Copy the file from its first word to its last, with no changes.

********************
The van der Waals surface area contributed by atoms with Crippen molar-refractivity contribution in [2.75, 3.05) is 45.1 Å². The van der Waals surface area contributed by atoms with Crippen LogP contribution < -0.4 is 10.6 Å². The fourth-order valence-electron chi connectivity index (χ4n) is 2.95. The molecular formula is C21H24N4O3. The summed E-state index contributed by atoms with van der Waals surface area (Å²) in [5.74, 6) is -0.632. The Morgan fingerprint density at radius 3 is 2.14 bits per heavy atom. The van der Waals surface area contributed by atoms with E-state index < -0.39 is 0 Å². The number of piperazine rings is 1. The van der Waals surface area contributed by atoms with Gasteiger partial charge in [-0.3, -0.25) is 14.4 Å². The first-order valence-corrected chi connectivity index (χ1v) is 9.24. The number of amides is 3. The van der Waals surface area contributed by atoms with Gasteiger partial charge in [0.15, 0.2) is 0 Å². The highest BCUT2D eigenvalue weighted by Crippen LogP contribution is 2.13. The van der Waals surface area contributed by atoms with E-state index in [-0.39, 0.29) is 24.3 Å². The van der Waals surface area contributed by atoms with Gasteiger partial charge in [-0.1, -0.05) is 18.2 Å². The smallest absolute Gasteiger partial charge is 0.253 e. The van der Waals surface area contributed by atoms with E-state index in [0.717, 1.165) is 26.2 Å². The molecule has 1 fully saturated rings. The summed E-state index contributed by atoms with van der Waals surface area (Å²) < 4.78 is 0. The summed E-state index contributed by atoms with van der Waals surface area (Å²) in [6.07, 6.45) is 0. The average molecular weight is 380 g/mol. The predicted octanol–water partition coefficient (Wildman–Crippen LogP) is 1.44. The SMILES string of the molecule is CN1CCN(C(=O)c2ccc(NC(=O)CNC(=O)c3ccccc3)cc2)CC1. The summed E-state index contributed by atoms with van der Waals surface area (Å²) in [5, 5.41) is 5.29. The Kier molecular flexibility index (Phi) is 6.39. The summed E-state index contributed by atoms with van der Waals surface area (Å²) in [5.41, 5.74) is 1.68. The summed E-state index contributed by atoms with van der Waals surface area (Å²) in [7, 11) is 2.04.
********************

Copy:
The van der Waals surface area contributed by atoms with Crippen molar-refractivity contribution in [2.75, 3.05) is 45.1 Å². The van der Waals surface area contributed by atoms with Crippen LogP contribution < -0.4 is 10.6 Å². The fourth-order valence-electron chi connectivity index (χ4n) is 2.95. The molecular formula is C21H24N4O3. The summed E-state index contributed by atoms with van der Waals surface area (Å²) in [5.74, 6) is -0.632. The Morgan fingerprint density at radius 3 is 2.14 bits per heavy atom. The van der Waals surface area contributed by atoms with E-state index < -0.39 is 0 Å². The number of piperazine rings is 1. The van der Waals surface area contributed by atoms with Gasteiger partial charge in [-0.3, -0.25) is 14.4 Å². The first-order valence-corrected chi connectivity index (χ1v) is 9.24. The number of amides is 3. The van der Waals surface area contributed by atoms with Gasteiger partial charge in [0.15, 0.2) is 0 Å². The highest BCUT2D eigenvalue weighted by Crippen LogP contribution is 2.13. The van der Waals surface area contributed by atoms with E-state index in [-0.39, 0.29) is 24.3 Å². The van der Waals surface area contributed by atoms with Gasteiger partial charge in [-0.1, -0.05) is 18.2 Å². The smallest absolute Gasteiger partial charge is 0.253 e. The van der Waals surface area contributed by atoms with E-state index in [0.717, 1.165) is 26.2 Å². The molecule has 1 fully saturated rings. The summed E-state index contributed by atoms with van der Waals surface area (Å²) < 4.78 is 0. The summed E-state index contributed by atoms with van der Waals surface area (Å²) in [6.07, 6.45) is 0. The average molecular weight is 380 g/mol. The predicted octanol–water partition coefficient (Wildman–Crippen LogP) is 1.44. The SMILES string of the molecule is CN1CCN(C(=O)c2ccc(NC(=O)CNC(=O)c3ccccc3)cc2)CC1. The summed E-state index contributed by atoms with van der Waals surface area (Å²) in [5, 5.41) is 5.29. The Kier molecular flexibility index (Phi) is 6.39. The summed E-state index contributed by atoms with van der Waals surface area (Å²) in [5.41, 5.74) is 1.68. The summed E-state index contributed by atoms with van der Waals surface area (Å²) in [7, 11) is 2.04.